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Signs of and Treatment for Overtraining

overtrainingWorkout fanatics, exercise addicts and recreational and competitive athletes spend hours challenging their bodies – day after day, in search of results and improved performance. With the adoption of HIIT, grueling regimens like CrossFit and intense races and obstacle course competitions, it seems like more people now are working hard all the time.

While consistent exercise and progressive challenges indeed are good, more isn’t always better. There is a delicate balance between volume of exercise and greater outcomes. In fact, too much exercise without adequate recovery can lead to overtraining, which ultimately impairs performance.

But it’s not always clear if you are really suffering from overtraining or simply have had a tough week of workouts. Pay attention to your body and how you are feeling over time. Consider the signs of and treatment for overtraining syndrome if you are someone, or know someone, who may be at risk.

Signs of Overtraining

Overtraining syndrome is chronic overwork of the body, without allowing sufficient time for rest and recovery, that can lead to potential problems with the immune, neurological and endocrine systems, along with mental health issues. Ultimately, overtraining leads to declines in performance.

Some of the most common signs and symptoms of overtraining include:

  • Persistent fatigue, lack of energy
  • Muscle or joint soreness, general aches and pains
  • Elevated resting heart rate
  • Insomnia
  • Headaches
  • Increased perceived effort during workouts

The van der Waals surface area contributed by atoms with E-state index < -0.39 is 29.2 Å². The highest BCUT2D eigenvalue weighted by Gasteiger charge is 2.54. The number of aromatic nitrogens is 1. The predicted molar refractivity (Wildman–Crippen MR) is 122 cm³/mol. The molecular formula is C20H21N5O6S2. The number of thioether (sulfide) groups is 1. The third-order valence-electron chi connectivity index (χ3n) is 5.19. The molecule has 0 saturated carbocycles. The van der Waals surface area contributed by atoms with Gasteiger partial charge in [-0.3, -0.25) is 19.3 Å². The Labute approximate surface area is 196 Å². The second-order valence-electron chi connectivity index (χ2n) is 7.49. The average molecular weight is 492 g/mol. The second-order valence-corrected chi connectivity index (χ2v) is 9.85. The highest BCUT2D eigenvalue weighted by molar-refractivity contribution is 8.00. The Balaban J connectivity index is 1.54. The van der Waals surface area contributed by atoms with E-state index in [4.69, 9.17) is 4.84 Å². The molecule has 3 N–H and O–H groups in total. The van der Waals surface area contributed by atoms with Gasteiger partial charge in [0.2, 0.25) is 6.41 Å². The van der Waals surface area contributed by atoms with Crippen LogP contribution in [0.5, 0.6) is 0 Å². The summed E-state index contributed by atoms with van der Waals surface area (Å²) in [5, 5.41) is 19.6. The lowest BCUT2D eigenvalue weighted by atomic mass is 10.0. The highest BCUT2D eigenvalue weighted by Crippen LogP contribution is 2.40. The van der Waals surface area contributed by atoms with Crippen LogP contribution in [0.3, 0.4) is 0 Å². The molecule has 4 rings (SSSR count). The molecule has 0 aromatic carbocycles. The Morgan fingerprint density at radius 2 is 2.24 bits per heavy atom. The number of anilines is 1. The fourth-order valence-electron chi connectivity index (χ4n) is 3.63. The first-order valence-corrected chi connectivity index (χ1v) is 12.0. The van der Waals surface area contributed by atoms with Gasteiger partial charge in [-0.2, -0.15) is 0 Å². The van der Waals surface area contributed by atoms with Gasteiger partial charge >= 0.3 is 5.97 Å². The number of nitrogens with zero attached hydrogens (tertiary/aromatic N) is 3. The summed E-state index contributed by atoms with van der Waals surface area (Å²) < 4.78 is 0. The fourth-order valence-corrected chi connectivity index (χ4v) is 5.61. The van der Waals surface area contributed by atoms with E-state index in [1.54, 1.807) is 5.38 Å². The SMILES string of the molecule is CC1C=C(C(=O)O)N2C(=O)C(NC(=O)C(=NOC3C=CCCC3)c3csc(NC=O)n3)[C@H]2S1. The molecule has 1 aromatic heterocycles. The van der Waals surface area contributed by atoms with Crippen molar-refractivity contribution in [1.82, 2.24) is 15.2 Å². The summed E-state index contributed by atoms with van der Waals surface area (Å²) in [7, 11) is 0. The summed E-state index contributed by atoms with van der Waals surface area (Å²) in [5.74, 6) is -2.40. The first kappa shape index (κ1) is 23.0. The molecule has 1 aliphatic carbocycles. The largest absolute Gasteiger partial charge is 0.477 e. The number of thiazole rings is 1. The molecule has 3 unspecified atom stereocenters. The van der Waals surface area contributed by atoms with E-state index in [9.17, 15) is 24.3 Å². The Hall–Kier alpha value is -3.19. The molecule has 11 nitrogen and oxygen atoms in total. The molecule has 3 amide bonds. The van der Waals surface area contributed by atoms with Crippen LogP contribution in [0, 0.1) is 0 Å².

• Decreased training capacity or intensity
  • Lower immunity
  • Increased injuries
  • Moodiness, irritability or depression
  • Reduced appetite
  • Amenorrhea
  • Compulsive need to exercise

You don’t have to be dealing with all these symptoms to be suffering from overtraining syndrome, but generally, you will experience several signs, versus just one.

Treatment for Overtraining

Ideally, there would be a universal method to prevent overtraining. But that’s not possible, because every exerciser and athlete tolerates various intensities and demands differently. What may be just right for some individuals can be too much for others.

Most exercise aficionados and athletes know their bodies very well, and are able to quickly notice changes in mental and physical health. The danger is that their strong perseverance, which makes them powerful achievers and competitors, often takes over and keeps them pushing through fatigue, pain or diminishing returns that signal overtraining. This can lead to an injury or illness that totally sidelines them.

The treatment for overtraining is relatively simple, but can be difficult for hard-core exercisers to actually implement. They must understand that addressing overtraining is a smart investment in their long-term performance.

  • Rest. The body needs to relax and heal, so a reduction in training is absolutely necessary. You don’t have to stop every workout, but significantly reduce intensity and frequency, and build in regular rest days. If you must move, active recovery, light exercise is acceptable. But aim to get more sleep at night or add daytime naps.
  • Recover. Employ various methods to facilitate healing, such as stretching, using a foam roller, hydrotherapy, massage, chiropractic, cryotherapy, hyperbaric chambers, acupuncture and more. Try different tools and therapies to see which you like best and that are most effective for your body.
  • Fuel and hydrate. Assess your diet to ensure a balanced nutrient intake and consumption of sufficient calories. Eliminate extremes – like high protein and low carbs – and seek to eat a variety of healthy foods. You may also need to take vitamin supplements, depending on your diet. Drink more water or electrolyte drinks to prevent dehydration.
  • Cross train. Incorporate variety in your exercise regimen to change stresses to the body and spike interest. Take on yoga, Pilates or swimming, for instance, to counter your frequent running or HIIT routines.

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